Introduction (pagina 4)
Chapter 1: Early life (1875–93) (pagina 5)
1.1. Birth (pagina 5)
1.2. Upbringing (pagina 6)
1.3. Marriage (pagina 8)
Chapter 2: Crown Princess (1893–1914) (pagina 9)
2.1. Domestic Life (pagina 9)
2.2. Bringing Up Her Children (pagina 12)
2.3. Queen Marie about Her Children (pagina 13)
Chapter 3: Queen of Romania (1914–27) (pagina 14)
3.1. World War I (pagina 14)
3.2. Queen Marie as Commander (pagina 16)
3.4. Coronation (pagina 19)
3.5. Visit to America (pagina 20)
Chapter 4: Widowhood (1927–38) (pagina 21)
4.1. Carol's Reign (pagina 22)
4.2. Illness and Death (pagina 23)
Conclusion (pagina 28)
Bibliography (pagina 29)
I have chosen to write about Queen Marie because I think she was one of the most valuable Romanian personalities, a role model for future generations. Marie of Romania was one of the most fascinating women of her period—a queen descended from the highest royalty of Europe.NicolaeIorgasaid about her that: “She believed in kings and their missions, but also in their rights. She was not haughty, nor humble, but she was royal from head to toe, imperious, bright, active, the happy little girl full of life and faith in her race.”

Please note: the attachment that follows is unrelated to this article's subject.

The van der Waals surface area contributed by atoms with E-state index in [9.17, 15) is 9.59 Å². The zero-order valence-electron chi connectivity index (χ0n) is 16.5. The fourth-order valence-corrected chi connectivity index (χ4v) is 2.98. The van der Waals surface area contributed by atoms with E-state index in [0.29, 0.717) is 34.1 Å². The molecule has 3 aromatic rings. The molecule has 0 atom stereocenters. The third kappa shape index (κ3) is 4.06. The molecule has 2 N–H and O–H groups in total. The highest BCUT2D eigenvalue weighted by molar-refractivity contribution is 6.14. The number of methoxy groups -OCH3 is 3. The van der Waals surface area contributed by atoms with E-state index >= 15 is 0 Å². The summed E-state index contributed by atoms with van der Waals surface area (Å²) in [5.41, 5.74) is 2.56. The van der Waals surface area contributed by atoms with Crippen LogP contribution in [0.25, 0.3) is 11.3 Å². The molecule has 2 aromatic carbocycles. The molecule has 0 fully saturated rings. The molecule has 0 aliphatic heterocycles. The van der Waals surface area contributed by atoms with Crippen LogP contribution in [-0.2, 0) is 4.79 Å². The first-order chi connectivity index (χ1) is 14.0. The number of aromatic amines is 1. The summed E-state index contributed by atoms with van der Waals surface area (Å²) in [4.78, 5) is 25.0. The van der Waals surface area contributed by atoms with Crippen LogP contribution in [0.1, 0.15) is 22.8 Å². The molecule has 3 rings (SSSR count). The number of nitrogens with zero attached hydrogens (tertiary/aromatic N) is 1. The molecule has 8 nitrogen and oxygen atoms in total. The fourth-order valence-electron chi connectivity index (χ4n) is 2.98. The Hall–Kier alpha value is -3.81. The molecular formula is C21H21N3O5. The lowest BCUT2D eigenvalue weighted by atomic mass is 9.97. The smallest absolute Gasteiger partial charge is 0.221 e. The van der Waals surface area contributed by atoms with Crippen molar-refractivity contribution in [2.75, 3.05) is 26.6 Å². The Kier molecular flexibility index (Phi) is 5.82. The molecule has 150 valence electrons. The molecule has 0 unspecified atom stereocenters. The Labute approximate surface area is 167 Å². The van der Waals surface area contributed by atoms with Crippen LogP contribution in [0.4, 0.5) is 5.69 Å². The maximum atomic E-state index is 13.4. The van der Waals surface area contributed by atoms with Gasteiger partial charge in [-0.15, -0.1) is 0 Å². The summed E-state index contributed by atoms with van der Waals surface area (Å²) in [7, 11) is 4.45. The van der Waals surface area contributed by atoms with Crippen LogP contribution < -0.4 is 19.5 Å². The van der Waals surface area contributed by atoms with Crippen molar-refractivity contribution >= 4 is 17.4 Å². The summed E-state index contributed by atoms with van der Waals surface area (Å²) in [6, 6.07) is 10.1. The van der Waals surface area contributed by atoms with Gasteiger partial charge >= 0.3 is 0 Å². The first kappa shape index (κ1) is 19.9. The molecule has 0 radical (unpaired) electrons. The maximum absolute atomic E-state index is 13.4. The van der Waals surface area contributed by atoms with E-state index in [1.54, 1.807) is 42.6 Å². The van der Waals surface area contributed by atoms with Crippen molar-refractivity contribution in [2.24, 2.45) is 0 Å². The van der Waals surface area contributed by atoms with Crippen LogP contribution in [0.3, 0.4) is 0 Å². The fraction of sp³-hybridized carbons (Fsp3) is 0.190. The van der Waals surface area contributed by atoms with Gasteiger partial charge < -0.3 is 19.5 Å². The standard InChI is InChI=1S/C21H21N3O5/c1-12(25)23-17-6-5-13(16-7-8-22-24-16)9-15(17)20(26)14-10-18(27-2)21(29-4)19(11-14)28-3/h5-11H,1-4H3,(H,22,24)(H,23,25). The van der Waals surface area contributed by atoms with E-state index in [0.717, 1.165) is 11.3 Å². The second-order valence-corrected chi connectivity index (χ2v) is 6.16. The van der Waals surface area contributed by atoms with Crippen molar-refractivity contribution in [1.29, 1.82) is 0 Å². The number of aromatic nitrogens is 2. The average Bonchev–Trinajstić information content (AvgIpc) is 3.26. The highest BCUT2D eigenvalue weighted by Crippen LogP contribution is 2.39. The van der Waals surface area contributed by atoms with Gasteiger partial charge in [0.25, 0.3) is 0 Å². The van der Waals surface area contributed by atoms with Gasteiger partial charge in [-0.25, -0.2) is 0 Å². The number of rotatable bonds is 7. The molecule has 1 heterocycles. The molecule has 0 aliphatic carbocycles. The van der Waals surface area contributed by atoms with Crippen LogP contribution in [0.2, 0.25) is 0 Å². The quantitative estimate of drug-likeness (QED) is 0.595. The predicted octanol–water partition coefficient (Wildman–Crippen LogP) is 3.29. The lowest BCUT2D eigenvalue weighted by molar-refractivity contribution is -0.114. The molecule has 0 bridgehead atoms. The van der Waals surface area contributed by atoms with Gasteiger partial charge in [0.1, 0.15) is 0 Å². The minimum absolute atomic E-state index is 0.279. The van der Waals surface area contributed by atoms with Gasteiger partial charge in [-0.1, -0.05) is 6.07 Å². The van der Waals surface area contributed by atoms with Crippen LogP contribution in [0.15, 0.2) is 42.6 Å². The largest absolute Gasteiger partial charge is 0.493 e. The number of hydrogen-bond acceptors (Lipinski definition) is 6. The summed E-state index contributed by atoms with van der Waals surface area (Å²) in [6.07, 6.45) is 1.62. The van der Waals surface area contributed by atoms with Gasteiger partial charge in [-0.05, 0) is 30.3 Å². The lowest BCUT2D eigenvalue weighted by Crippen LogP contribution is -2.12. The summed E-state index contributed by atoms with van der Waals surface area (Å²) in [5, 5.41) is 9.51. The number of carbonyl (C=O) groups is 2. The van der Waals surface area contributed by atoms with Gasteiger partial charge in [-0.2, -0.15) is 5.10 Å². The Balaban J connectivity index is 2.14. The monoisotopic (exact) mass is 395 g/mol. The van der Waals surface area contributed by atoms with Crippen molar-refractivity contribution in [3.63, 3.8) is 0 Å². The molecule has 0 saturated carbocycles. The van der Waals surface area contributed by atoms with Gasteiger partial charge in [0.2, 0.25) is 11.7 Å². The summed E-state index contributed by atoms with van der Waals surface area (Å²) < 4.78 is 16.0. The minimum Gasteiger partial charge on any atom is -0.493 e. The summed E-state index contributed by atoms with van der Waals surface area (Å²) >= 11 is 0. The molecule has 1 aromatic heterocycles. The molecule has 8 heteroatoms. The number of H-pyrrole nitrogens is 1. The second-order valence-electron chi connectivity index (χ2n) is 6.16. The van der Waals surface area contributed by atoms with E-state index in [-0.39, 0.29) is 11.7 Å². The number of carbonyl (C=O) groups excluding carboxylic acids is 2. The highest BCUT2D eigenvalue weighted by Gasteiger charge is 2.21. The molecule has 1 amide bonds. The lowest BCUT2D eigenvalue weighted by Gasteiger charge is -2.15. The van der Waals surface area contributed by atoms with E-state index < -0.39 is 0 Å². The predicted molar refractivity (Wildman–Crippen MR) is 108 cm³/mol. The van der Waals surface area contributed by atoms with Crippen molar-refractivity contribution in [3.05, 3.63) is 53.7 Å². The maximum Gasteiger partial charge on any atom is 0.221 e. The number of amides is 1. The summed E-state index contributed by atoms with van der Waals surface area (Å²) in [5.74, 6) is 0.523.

Her education and her principles influenced the cultural and public life of Romania, in spite of her life being the subject of gossips on three continents.During World War I Marie did what most of her female relatives: volunteered as a Red Cross nurse to help the sick and wounded. She poured her heart and soul into this work and did not take very good precautions to ensure her own life. One of the reasons she isstill so fascinating is that she had a rare combination of royal snobbery, common sense and kindness.
Great Britain gave us something priceless, something that we should be proud of: a real queen!
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